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Animation Spotlight: Hollywood

Animation Spotlight: Hollywood

By Allan Hoffman | Monster Tech Jobs Expert

April 13, 2010

Complex tools like Maya are generating some of the most exciting opportunities. Alias operates a custom development center in Santa Barbara, working with key customers to extend Maya’s ability with plug-ins and other tools, says Chris Ruffo, industry market manager for Alias, specializing in feature films and digital content creation.

“Developers want to work on the neatest stuff,” says Ruffo. “We have those challenges on a daily basis.” Maya’s own developers often have advanced degrees in computer science or math. “They’re all highly ”">creative people," he says. Studios also have their own internal development teams who write plug-ins and other proprietary code.

A Visual Sense

As one might expect, techies with a visual sense have an advantage.

“Everything we do is about images and sound,” says Sean James, senior manager of technical services for Christie, a maker of digital cinema solutions and displays used in production and theaters. “People have to have the ability to critique those things.”

Christie employs a wide range of technology professionals, from electrical engineers and programmers, who work on the innards and interfaces of the company’s products, to customer-service engineers and field-application engineers who may have to remedy display issues for directors eager to examine dailies.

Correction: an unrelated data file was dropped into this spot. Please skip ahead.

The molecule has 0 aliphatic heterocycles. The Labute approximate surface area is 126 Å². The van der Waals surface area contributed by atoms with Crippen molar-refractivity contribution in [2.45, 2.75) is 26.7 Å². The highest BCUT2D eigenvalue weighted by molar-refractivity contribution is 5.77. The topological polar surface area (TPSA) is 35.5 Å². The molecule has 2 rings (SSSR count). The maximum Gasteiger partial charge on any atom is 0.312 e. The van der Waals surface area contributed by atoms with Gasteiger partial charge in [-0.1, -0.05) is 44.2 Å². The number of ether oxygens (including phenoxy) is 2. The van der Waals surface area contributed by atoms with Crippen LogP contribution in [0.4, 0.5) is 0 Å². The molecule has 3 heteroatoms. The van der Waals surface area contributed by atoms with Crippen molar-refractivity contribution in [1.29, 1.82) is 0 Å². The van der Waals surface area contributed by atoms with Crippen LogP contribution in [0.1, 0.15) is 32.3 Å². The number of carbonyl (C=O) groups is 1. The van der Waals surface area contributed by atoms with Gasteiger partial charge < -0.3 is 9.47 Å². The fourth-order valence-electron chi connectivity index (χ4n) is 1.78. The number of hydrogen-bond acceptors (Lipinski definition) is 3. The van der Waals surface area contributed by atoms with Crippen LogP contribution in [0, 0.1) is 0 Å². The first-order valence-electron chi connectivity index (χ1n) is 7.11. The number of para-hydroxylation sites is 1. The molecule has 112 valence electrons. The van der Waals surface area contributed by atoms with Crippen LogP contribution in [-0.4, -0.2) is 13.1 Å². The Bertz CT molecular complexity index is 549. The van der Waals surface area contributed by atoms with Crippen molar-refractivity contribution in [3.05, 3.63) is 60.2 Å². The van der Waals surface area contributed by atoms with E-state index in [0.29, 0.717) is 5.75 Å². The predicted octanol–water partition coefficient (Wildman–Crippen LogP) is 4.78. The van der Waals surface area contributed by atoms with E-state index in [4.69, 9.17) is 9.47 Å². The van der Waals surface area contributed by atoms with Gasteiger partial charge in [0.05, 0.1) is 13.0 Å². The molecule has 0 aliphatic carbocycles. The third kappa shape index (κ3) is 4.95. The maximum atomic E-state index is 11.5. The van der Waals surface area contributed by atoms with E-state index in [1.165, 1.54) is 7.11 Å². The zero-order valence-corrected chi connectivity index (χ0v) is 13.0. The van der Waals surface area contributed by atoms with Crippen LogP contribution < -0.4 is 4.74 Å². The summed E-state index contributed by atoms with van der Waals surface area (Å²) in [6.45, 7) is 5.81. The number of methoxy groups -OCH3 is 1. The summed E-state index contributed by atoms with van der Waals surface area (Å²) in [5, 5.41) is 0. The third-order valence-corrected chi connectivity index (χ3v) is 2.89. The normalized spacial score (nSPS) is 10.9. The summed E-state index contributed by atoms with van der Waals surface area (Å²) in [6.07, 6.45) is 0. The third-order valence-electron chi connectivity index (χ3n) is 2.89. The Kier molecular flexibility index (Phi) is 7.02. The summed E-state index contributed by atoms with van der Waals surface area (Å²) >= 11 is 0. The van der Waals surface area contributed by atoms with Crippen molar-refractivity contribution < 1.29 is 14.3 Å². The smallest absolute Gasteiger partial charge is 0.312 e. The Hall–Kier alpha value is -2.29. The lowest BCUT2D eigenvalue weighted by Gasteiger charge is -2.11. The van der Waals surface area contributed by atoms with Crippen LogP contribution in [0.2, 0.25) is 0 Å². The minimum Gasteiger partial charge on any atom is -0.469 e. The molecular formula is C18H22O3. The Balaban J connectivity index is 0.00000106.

A Technical Audition

There’s no single route into the industry. Some techies work through Hollywood’s traditional apprentice systems, while others leverage their programming prowess.

“CS grads with artistic abilities, and especially knowledge of computer graphics and rendering, are obviously going to be in higher demand — for the movie industry — than CS grads who don’t know anything about graphics,” Waltman says.

Waltman was a computer science major at Wittenberg University in Springfield, Ohio, with a double-minor in art and mathematics. He later received a master’s degree in computer science with a graphics emphasis. His art background helped him stand out.

Perhaps there’s a movie in this: Mr. Geek Goes to Hollywood.

This article first appeared on Monster

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